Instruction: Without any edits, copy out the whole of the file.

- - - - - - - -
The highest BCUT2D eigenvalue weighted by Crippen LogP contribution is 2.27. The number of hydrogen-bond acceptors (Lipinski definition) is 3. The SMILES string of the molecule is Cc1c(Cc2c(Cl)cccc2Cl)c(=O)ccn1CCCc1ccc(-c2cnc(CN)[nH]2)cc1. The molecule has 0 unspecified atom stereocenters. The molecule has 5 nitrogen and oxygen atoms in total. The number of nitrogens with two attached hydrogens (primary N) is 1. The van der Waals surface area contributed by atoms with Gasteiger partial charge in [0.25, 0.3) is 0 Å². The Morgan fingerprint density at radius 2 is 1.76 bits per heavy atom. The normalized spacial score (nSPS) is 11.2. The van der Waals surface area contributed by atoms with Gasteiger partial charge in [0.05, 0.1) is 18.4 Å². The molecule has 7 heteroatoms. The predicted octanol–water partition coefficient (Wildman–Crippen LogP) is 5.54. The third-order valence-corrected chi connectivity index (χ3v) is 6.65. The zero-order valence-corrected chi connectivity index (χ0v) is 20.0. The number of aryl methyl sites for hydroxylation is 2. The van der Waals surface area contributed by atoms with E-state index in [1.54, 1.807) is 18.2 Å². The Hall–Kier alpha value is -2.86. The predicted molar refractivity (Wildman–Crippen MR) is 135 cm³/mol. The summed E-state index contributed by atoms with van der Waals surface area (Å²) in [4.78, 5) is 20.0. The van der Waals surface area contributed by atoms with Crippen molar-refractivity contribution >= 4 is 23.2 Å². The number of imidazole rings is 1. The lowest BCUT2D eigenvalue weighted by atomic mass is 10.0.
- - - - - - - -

The highest BCUT2D eigenvalue weighted by Crippen LogP contribution is 2.27. The number of hydrogen-bond acceptors (Lipinski definition) is 3. The SMILES string of the molecule is Cc1c(Cc2c(Cl)cccc2Cl)c(=O)ccn1CCCc1ccc(-c2cnc(CN)[nH]2)cc1. The molecule has 0 unspecified atom stereocenters. The molecule has 5 nitrogen and oxygen atoms in total. The number of nitrogens with two attached hydrogens (primary N) is 1. The van der Waals surface area contributed by atoms with Gasteiger partial charge in [0.25, 0.3) is 0 Å². The Morgan fingerprint density at radius 2 is 1.76 bits per heavy atom. The normalized spacial score (nSPS) is 11.2. The van der Waals surface area contributed by atoms with Gasteiger partial charge in [0.05, 0.1) is 18.4 Å². The molecule has 7 heteroatoms. The predicted octanol–water partition coefficient (Wildman–Crippen LogP) is 5.54. The third-order valence-corrected chi connectivity index (χ3v) is 6.65. The zero-order valence-corrected chi connectivity index (χ0v) is 20.0. The number of aryl methyl sites for hydroxylation is 2. The van der Waals surface area contributed by atoms with E-state index in [1.54, 1.807) is 18.2 Å². The Hall–Kier alpha value is -2.86. The predicted molar refractivity (Wildman–Crippen MR) is 135 cm³/mol. The summed E-state index contributed by atoms with van der Waals surface area (Å²) in [4.78, 5) is 20.0. The van der Waals surface area contributed by atoms with Crippen molar-refractivity contribution >= 4 is 23.2 Å². The number of imidazole rings is 1. The lowest BCUT2D eigenvalue weighted by atomic mass is 10.0.